Statistics show that roughly one out of every two marriages will end in divorce. There are many factors that require attention during and after a divorce. Some of the obvious are financially related, but the less obvious emotional factors can severely impact the financial outcome of a divorce. I recently had a client make the following statement after settling a multimillion-dollar divorce:
“Chris, do you know why divorces are so expensive?”
“I’m not sure. Please tell me”
“BECAUSE THEY ARE WORTH IT!”
Although I am happily married and cannot fully understand this sentiment, below are some common emotional and financial mistakes that we see people make during divorces, which when the dust settles is the only thing left of a marriage.
FAILING TO PRODUCE AN ACCURATE AND COMPLETE BUDGET
Invariably clients underestimate or omit expenses when they produce their initial budget when starting the divorce process, and later on in the divorce they complain about not being able to pay bills. Budgeting is not fun, but when looking in the rear view mirror, many people wish they had spent more time in this area. Use a financial professional to help you produce an accurate and complete budget.
IGNORING THE IMPACT OF TAXES ON A SETTLEMENT
You’ve heard the old saying “It’s not what you make (in income) that counts, it’s what you keep.” The same holds true when discussing dividing marital assets. Say your spouse handles all the investments and offers to split them 50/50. Sounds fair, right? I suggest you look at the value of your assets relative to your spouse on an after-tax basis. Then decide if you like the deal.
FAILURE TO USE COMPUTER MODELS TO EVALUATE SETTLEMENT PROPOSALS
If you are trying to decide whether a divorce settlement is equitable and workable, you certainly want to know how you will be doing financially three, five, ten, or fifteen years down the road. There are many interacting factors you must consider including inflation, assets, incomes, budgets, maintenance, child support, taxes, social security, retirement plans, and investments as well as educational expenses. Specialized financial planning computer models help produce comprehensive and realistic analysis of your post-divorce lifestyle. Having this knowledge helps dramatically in the negotiation process.
EMOTIONAL ATTACHMENT TO ASSETS DURING AND AFTER DIVORCE
The marital residence, the pension you earned, the painting purchased during your marriage – these assets bring an emotionally charged debate to divorce negotiations. The fact is many women can’t afford the house and give a low priority to retirement plans. A house is an asset that has a low return on investment and is a major cash expense. Many people even hold emotional attachments to investments and become paralyzed when making financial decisions due to the fear of making bad ones. Most of the mistakes that we see people make in investing or other financial decision making is when they let their emotions dictate what they do. Engage a non-emotional, unbiased advisor to help in making those types of decisions.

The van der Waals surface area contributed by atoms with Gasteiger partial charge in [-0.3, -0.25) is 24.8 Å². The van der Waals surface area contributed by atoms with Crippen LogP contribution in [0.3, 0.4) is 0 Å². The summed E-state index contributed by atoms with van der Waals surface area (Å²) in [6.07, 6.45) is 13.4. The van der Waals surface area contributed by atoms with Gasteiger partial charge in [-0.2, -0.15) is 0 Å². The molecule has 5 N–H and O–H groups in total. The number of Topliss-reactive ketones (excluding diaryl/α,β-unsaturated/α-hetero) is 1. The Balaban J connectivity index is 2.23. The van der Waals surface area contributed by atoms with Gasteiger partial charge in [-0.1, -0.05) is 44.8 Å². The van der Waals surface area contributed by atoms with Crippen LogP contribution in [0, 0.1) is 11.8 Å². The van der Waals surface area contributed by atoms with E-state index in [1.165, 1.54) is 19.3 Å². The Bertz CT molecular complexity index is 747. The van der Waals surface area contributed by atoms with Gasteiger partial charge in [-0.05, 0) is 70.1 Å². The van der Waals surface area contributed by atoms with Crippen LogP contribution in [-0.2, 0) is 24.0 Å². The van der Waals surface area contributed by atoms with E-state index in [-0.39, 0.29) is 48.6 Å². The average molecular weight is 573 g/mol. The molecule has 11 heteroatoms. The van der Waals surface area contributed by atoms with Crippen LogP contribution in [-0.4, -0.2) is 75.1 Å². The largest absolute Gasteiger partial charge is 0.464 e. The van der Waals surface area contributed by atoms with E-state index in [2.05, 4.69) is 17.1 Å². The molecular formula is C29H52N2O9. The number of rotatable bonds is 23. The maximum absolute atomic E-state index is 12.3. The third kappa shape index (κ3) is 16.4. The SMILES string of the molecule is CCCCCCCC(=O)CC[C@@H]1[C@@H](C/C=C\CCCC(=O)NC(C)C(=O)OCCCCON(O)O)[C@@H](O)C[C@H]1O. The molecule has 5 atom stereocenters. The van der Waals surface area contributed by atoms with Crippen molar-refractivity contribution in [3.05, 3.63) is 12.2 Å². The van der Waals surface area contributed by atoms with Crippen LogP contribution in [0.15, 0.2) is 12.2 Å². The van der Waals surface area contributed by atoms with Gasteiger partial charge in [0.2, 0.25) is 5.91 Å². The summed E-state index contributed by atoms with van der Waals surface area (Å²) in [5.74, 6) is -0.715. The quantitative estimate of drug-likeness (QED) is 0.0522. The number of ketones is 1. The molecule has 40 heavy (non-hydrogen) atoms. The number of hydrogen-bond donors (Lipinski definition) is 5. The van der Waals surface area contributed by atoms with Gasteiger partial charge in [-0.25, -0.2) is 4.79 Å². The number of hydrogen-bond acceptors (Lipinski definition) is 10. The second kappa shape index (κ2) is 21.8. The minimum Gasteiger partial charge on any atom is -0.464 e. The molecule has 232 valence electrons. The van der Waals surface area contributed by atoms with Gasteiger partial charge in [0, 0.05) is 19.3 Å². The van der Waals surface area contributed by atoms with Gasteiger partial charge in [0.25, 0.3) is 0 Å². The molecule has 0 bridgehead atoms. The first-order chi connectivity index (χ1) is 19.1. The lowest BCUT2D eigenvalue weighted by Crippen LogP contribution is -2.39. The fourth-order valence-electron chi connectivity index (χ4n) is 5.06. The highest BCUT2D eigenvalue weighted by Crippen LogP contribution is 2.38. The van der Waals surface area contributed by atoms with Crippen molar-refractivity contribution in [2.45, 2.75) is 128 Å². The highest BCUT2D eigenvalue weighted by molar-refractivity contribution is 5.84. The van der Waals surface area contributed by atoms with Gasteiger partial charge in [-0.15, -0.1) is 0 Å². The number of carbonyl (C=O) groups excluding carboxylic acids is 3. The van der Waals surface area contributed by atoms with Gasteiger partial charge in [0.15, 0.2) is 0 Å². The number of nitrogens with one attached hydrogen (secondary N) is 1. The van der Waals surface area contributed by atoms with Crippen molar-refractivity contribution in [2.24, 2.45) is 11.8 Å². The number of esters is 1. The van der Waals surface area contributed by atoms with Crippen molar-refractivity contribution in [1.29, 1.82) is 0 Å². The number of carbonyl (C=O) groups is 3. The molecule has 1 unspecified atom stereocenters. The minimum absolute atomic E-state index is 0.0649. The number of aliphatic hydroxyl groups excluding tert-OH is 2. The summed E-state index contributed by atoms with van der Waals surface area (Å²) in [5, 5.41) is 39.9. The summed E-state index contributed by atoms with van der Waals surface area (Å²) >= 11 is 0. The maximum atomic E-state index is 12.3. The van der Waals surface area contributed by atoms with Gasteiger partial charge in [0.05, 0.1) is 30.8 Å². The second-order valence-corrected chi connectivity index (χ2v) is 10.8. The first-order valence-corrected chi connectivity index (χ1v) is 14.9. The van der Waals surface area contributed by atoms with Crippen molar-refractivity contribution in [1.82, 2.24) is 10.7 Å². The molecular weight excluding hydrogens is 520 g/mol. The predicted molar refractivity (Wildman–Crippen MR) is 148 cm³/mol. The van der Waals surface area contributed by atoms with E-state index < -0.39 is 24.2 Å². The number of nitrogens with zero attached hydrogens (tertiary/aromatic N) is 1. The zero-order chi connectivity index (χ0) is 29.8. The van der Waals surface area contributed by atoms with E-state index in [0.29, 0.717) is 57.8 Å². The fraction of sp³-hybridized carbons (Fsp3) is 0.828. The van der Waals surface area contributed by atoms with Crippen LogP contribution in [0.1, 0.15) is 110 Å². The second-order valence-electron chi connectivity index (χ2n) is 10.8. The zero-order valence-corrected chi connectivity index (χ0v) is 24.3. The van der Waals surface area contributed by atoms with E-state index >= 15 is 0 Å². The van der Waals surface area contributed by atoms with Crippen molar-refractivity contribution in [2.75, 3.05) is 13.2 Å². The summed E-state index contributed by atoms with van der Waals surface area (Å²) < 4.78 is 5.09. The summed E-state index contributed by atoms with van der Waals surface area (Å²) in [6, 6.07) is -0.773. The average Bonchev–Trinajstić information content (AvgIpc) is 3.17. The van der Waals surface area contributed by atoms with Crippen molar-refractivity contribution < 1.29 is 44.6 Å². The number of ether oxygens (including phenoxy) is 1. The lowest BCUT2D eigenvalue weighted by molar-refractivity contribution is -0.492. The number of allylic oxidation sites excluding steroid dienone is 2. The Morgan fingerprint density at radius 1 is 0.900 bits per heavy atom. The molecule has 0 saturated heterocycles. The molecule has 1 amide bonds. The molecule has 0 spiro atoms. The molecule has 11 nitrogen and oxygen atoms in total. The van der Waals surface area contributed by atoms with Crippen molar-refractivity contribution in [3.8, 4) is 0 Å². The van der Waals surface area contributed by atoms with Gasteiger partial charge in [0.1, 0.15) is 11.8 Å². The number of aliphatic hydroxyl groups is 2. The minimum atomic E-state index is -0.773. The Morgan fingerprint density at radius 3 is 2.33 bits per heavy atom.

DISREGARDING THE LONG-TERM IMPACT OF INFLATION
The effects of inflation on the cost of a child’s college education fifteen years in the future or retirement twenty years in the future can be dramatic. At 7% inflation, the tuition that costs $15,000/ year today will cost $41,000 fifteen years from now!
NOT WAITING UNTIL THE WIFE IS ELIGIBLE FOR HER HUSBAND’S SOCIAL SECURITY
If a couple is married for ten years or longer, a wife is entitled to receive half of her husband’s social security at retirement. Her ex-husband’s social security payments are unaffected. Ironically, the average length of marriage for people who get divorced is 9.6 years. Waiting just six months longer would increase a spouse’s retirement options with no reduction in the ex-spouse’s social security payment.
FORGETTING TO CHANGE BENEFICIARY DESIGNATIONS
After heavily contested divorces, many people forget to change the beneficiaries on their life insurance policies, Retirement plans, and in their will. The result is that their ex-spouse ends up inheriting their estate, which they really wanted to leave to their children, new partner, or favorite charities. Always remember that title to assets and beneficiary designations supersede what your will says.
FAILURE TO INSURE THE DIVORCE SETTLEMENT
Premature death or disability of your ex-spouse can result in loss of income in the form of alimony, child support, college tuition, or property settlement. Life and disability insurance can guarantee your payments and your family’s security. Also, don’t ignore the high cost of purchasing individual health insurance versus the group plan you may have been on pre-divorce.
FAILURE TO DEVELOP A POST-DIVORCE FINANCIAL PLAN
One indisputable fact of divorce is that two households cost more to operate than one, but income is unchanged. Many people start their post-divorce lives not fully understanding that their settlement must last a significant amount of time, possibly even the rest of their lives. Financial planning can help people transition from married to single lifestyle by prioritizing financial goals, developing realistic expectations, and producing written plans for allocation of financial resources.
By: Chris Tipton